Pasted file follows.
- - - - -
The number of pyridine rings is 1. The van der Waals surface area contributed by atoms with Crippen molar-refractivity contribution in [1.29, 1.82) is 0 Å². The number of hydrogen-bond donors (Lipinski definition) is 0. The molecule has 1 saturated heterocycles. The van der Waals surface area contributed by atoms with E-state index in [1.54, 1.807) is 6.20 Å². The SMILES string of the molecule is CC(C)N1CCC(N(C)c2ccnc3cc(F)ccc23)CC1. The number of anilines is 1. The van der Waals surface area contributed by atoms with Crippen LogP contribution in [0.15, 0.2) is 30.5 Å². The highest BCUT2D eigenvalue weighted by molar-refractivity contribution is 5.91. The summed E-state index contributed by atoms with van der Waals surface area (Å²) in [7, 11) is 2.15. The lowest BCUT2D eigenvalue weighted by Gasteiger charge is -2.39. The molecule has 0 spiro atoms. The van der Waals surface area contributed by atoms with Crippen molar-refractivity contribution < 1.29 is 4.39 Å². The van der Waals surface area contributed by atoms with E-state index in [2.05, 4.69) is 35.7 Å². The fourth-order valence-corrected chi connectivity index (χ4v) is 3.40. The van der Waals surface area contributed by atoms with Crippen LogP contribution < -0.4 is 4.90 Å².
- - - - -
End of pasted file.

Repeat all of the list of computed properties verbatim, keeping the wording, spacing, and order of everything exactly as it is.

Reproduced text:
The number of pyridine rings is 1. The van der Waals surface area contributed by atoms with Crippen molar-refractivity contribution in [1.29, 1.82) is 0 Å². The number of hydrogen-bond donors (Lipinski definition) is 0. The molecule has 1 saturated heterocycles. The van der Waals surface area contributed by atoms with E-state index in [1.54, 1.807) is 6.20 Å². The SMILES string of the molecule is CC(C)N1CCC(N(C)c2ccnc3cc(F)ccc23)CC1. The number of anilines is 1. The van der Waals surface area contributed by atoms with Crippen LogP contribution in [0.15, 0.2) is 30.5 Å². The highest BCUT2D eigenvalue weighted by molar-refractivity contribution is 5.91. The summed E-state index contributed by atoms with van der Waals surface area (Å²) in [7, 11) is 2.15. The lowest BCUT2D eigenvalue weighted by Gasteiger charge is -2.39. The molecule has 0 spiro atoms. The van der Waals surface area contributed by atoms with Crippen molar-refractivity contribution < 1.29 is 4.39 Å². The van der Waals surface area contributed by atoms with E-state index in [2.05, 4.69) is 35.7 Å². The fourth-order valence-corrected chi connectivity index (χ4v) is 3.40. The van der Waals surface area contributed by atoms with Crippen LogP contribution < -0.4 is 4.90 Å².